Tuesday, January 28, 2014

John Sands and houses of card

Most Australians will know the name John Sands, our longest-established publisher of greeting cards. They used also to publish many other things - books, maps, pamphlets, and especially board games - and last year I discovered that they had produced a cardboard dolls house in 1968.

First, I saw this ad in the Australian toy trade journal issue for June 1968:

The dolls house was just visible in a photo of the Sands display at the TAGMA (Toy and Games Manufacturers of Australia) exhibition in 1969:

Then this brochure popped up on ebay, 'Welcome to Gameland with John Sands':

On the back of the leaflet is the dolls house:

so now I had a colour image of it:

Then, late last year, I was delighted to spot the actual dolls house on Gumtree, and the seller was able to post it!

According to the lid, it originally came with furniture for four rooms - the lounge room, dining room, bedroom and kitchen. None of this has survived with this dolls house, unfortunately.

The base of the box is up-ended, and forms the garden and ground floor of the house, into which the walls and fences are slotted:

The house itself is also missing a few parts - the porch, the lamp over the door, the dormer window and chimney, and the little balconies under the side windows. Luckily the awnings are still there - they make the house look nice and cheerful!

Apart from the missing bits, and a smudge of paint on one side (which I haven't yet tried to remove), the house is in good condition.

Does anyone know what the furniture looked like? Hopefully one day I'll find a more complete set, or, if I know what it looks like, I might possibly find the furniture separately. I'd love to see the house furnished!

Amazingly, not long after finding this John Sands dolls house, I spotted another one on ebay! The second one is much older - I think probably from the 1930s.

This is called the Play Time Doll House. Some collectors, particularly those in America, will probably recognise it - I think that this was republished by John Sands from an original published (probably) by Warren Paper Products Co of Indiana. Built-Rite / Warren Paper Products was one of several companies making cardboard dolls houses in the 1930s, and they produced a range of models. I have one which I bought some years ago, from Wendy Stephen in the UK. It has exactly the same wording on it - "A Large, Rugged, Easy to Build House" - though I have just noticed that in fact it has no publisher's name on it at all!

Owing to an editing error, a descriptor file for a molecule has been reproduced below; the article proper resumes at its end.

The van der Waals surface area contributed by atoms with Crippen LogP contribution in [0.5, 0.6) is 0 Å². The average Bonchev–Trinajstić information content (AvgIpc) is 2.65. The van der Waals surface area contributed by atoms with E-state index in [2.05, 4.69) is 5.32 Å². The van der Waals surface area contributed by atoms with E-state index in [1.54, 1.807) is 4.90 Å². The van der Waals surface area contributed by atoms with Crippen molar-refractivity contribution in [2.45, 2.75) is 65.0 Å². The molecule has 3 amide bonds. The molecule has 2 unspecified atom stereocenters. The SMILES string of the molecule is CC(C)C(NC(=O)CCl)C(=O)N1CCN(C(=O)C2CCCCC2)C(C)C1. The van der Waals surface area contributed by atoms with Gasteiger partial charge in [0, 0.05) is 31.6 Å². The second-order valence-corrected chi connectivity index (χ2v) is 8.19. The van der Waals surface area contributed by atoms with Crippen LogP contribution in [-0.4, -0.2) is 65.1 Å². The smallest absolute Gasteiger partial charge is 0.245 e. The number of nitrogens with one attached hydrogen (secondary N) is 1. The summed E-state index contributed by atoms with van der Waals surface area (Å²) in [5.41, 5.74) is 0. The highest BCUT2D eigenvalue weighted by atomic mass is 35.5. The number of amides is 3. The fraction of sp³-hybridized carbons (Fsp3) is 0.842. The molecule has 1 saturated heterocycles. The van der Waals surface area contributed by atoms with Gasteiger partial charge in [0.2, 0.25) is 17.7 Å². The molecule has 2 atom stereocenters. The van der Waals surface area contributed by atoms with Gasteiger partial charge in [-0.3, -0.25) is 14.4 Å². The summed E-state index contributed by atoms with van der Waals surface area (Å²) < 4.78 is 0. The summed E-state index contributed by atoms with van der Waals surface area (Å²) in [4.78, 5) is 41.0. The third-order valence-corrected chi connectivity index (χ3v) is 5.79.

The bottom of this John Sands box again forms the base of the house. Being much older, the sides of this box have collapsed a bit, so I placed the base on a couple of books to get the required height.

You will, of course, have noticed the very large Rogers sign on the roof! The Rogers logo also appears on all four sides of the box. It is printed on the box, but on the roof it's a label which has been pasted on:

In tiny letters, on the bottom left, is the name of the publisher: John Sands Ltd., Sydney. The house was obviously intended to promote Rogers paints, stating on the roof "Always use Rogers - the Mark of Quality - Paints and Varnishes - "If it's Rogers - it's Right!"

The floor of the house (base of the box) also has labels stuck on, proclaiming "For renewing Cars, Cycles, Woodwork or Furniture, use Rogers - the Mark of Quality - Ace Full Gloss Super Finish, Made in attractive deep shades & in soft pastel tints for inside use".
The interior of this house, though, is plain white!

I have found ads for Rogers paints with the same logo, dating from the late 1930s, like this one from the Northern Star newspaper (of Lismore, NSW), on 8 July 1939:


The house itself is a lovely old English style, popular in Australia at the time. There's an arched porch door under a steeply sloping roof:

All the windows have shutters and window boxes filled with gaily coloured flowers:

The windows have cardboard panes which can be punched out, but most are, amazingly, still in place. The tabs on the sides of each piece of wall or roof are more fragile - some are missing altogether, and others are splitting after many attempts to fit them through the triangular slots.

It's interesting that, though this house shows signs of having been much played with (the missing tabs, and the sticky tape holding the box and the sides of the house together), more of the window panes haven't been removed. I would think that it would make the interior more attractive and more realistic, to be able to see out ...

I wonder how it was furnished? This box doesn't say that the house came with furniture, but perhaps John Sands also made the cardboard furniture produced by Built-Rite / Warren Paper Products in the US in the 1930s.

While checking the digitised Australian newspapers for Rogers paints, and any sign of their promotional dolls houses, I came across this ad, published in regional newspapers in Victoria in July and August 1930:

The Electricity Commission of Victoria was offering at their showrooms, "free for the kiddies "Yallourn Cottage", which is a handsomely colored cardboard "doll's house" with doors and windows that open."
I wonder if John Sands also published this? I would love to know what Yallourn Cottage looked like - it was clearly named for Yallourn, the town built between the 1920s and 1950s to house employees of the State Electricity Commission of Victoria, who operated the nearby Yallourn Power Station. When the coal mine next to the town expanded in the 1980s, the town was closed and removed!